Strong colours recur in your illustrations. Would you say that these bright colours reflect your personality?
–I only use colours I like in my work. Deciding colours always happens very spontaneously, and I think it’s the most fun part of the process. Colours make me happy, and I like to think that most of my illustrations make people smile. You can say that the bright colours reflect me as a person as I try to be a positive, fun and happy person. That’s why my favourite colour is pink—it’s all those things.
Can you please tell me about your first solo exhibition?
–Three years ago I held my first solo exhibition in my hometown. The name of the exhibition was ‘Funfair’ and it was all about crazy fun, colours and smiles. At the opening a friend of mine dressed up as a rabbit and I hired a cotton candy machine. The pictures for the show were all made within a busy month, containing everything from a purple Miles Davis, a tattooed My Little Pony, a nun showing her underwear and a tiger with a turban. I had so much fun making the illustrations and the exhibition was a great success.
A Santa Claus with a six-pack, a polar bear with a t-shirt saying, ‘All my friends are dead’ — would you say that your art is somewhat criticism towards our society?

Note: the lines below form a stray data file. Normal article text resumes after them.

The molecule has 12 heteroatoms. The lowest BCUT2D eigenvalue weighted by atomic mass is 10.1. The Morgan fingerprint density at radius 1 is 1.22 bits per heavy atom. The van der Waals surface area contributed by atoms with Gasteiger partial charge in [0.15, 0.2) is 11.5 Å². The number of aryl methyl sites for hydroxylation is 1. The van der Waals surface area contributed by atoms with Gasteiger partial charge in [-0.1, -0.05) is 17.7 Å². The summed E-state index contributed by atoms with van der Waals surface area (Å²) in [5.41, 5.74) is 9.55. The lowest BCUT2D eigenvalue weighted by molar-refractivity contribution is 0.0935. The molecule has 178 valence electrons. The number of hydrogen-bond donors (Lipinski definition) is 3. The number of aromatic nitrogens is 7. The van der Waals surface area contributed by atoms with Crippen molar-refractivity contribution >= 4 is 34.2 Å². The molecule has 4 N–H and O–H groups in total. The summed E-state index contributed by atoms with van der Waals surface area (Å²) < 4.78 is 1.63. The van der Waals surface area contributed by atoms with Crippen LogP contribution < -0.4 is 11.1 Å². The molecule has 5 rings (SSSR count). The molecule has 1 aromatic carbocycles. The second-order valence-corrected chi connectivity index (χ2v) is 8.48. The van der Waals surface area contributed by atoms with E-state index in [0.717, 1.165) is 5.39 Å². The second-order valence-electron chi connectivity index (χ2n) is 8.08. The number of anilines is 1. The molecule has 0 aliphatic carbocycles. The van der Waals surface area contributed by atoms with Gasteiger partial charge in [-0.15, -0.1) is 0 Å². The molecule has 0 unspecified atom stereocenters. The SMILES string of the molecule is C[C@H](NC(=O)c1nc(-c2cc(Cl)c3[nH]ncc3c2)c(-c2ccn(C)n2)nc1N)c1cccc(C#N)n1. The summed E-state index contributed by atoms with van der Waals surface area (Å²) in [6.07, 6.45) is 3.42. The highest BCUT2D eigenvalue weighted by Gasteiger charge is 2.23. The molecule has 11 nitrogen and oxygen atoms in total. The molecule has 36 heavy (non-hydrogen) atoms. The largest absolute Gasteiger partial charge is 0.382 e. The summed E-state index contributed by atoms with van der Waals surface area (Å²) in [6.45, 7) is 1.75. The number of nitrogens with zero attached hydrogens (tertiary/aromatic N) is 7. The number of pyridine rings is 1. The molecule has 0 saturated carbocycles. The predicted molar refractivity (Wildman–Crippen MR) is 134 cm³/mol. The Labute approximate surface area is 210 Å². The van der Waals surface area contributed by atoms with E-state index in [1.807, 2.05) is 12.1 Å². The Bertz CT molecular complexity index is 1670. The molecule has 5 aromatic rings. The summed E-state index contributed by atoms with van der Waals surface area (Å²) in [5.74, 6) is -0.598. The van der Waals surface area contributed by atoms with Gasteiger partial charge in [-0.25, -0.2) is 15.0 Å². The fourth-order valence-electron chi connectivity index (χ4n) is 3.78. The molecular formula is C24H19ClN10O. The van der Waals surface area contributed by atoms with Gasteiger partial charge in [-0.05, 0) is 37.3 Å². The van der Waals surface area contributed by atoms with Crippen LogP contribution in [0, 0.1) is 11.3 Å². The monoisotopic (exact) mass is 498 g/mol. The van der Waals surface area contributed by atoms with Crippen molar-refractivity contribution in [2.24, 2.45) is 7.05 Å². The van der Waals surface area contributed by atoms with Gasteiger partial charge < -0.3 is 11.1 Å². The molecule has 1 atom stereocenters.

–Absolutely! I’ve made many illustrations as a reaction towards today’s society. It’s always a fun thing to do because I get so many reactions and so much support from people. Once I drew the prime minister of Russia, Vladimir Putin, being kissed by to gay men in rainbow underwear. I posted it online back in 2014 when the Winter Olympics in Sochi started, and it got a lot of attention from people who thought it was ‘spot on’. I believe that my social work studies has had an impact on my fascination for people, and that during those years the values within the course influenced my political views. Those ‘social work values and views’ can therefore sometimes be reflected in my work. Otherwise pop culture, media, animals, architecture, design and everyday situations and observations inspire me.
What differentiates your own art from the products you deliver to your clients?
–While working on and making my own art I am completely free. I can do whatever I want to do, use only the colours that I like and so on — I have freedom. Making products for clients you have to cooperate, and often you have to create exactly what they want. But sometimes I get a little creative freedom, which I find very amusing. I don’t have any specific criteria when choosing what to work on; I work on the commissions I get. But this is where I am so privileged—almost everything I get to do is fun!
What are you working on right now?
–Right now I’m working on a children’s book called ‘Eg elske Stavanger’ (I love Stavanger). I’m drawing different animals that are hanging out in different areas of Stavanger city. It’s a very detailed book, almost like Find Wally. It will be released this September — I can’t wait! I’m also working on some paintings for two group exhibitions opening this spring.
What’s your philosophy, in both work and life generally?
–Do your thing, don’t give up and stay positive.